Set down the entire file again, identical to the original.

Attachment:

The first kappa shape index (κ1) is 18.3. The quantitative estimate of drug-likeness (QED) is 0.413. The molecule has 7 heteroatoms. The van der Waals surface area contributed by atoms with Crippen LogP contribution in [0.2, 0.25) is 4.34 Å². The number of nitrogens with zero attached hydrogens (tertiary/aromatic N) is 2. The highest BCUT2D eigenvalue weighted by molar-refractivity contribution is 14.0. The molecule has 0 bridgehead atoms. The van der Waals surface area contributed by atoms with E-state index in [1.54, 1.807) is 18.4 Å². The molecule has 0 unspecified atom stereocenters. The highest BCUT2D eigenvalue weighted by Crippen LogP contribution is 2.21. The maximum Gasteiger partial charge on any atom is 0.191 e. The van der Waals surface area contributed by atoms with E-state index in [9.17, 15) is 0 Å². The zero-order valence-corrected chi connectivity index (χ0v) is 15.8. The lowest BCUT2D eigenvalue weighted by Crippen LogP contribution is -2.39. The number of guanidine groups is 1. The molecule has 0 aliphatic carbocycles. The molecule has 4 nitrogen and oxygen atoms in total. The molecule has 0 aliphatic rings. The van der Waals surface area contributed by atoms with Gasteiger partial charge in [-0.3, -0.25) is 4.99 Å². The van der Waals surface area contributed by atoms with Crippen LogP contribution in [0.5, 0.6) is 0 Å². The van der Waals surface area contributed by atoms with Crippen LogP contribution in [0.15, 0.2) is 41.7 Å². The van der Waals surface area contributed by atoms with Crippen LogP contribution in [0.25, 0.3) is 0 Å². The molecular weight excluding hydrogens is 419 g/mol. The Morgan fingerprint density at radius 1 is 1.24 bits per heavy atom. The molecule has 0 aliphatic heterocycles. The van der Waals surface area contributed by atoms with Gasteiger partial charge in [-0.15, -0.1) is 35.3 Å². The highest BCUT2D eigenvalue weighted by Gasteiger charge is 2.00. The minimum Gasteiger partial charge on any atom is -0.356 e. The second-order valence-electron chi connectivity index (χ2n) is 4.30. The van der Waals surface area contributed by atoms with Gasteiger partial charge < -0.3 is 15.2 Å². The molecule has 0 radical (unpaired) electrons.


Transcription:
The first kappa shape index (κ1) is 18.3. The quantitative estimate of drug-likeness (QED) is 0.413. The molecule has 7 heteroatoms. The van der Waals surface area contributed by atoms with Crippen LogP contribution in [0.2, 0.25) is 4.34 Å². The number of nitrogens with zero attached hydrogens (tertiary/aromatic N) is 2. The highest BCUT2D eigenvalue weighted by molar-refractivity contribution is 14.0. The molecule has 0 bridgehead atoms. The van der Waals surface area contributed by atoms with E-state index in [1.54, 1.807) is 18.4 Å². The molecule has 0 unspecified atom stereocenters. The highest BCUT2D eigenvalue weighted by Crippen LogP contribution is 2.21. The maximum Gasteiger partial charge on any atom is 0.191 e. The van der Waals surface area contributed by atoms with E-state index in [9.17, 15) is 0 Å². The zero-order valence-corrected chi connectivity index (χ0v) is 15.8. The lowest BCUT2D eigenvalue weighted by Crippen LogP contribution is -2.39. The number of guanidine groups is 1. The molecule has 0 aliphatic carbocycles. The molecule has 4 nitrogen and oxygen atoms in total. The molecule has 0 aliphatic rings. The van der Waals surface area contributed by atoms with Gasteiger partial charge in [-0.3, -0.25) is 4.99 Å². The van der Waals surface area contributed by atoms with Crippen LogP contribution in [0.5, 0.6) is 0 Å². The van der Waals surface area contributed by atoms with Crippen LogP contribution in [0.15, 0.2) is 41.7 Å². The van der Waals surface area contributed by atoms with Crippen LogP contribution in [0.25, 0.3) is 0 Å². The molecular weight excluding hydrogens is 419 g/mol. The Morgan fingerprint density at radius 1 is 1.24 bits per heavy atom. The molecule has 0 aliphatic heterocycles. The van der Waals surface area contributed by atoms with Gasteiger partial charge in [-0.15, -0.1) is 35.3 Å². The highest BCUT2D eigenvalue weighted by Gasteiger charge is 2.00. The minimum Gasteiger partial charge on any atom is -0.356 e. The second-order valence-electron chi connectivity index (χ2n) is 4.30. The van der Waals surface area contributed by atoms with Gasteiger partial charge < -0.3 is 15.2 Å². The molecule has 0 radical (unpaired) electrons.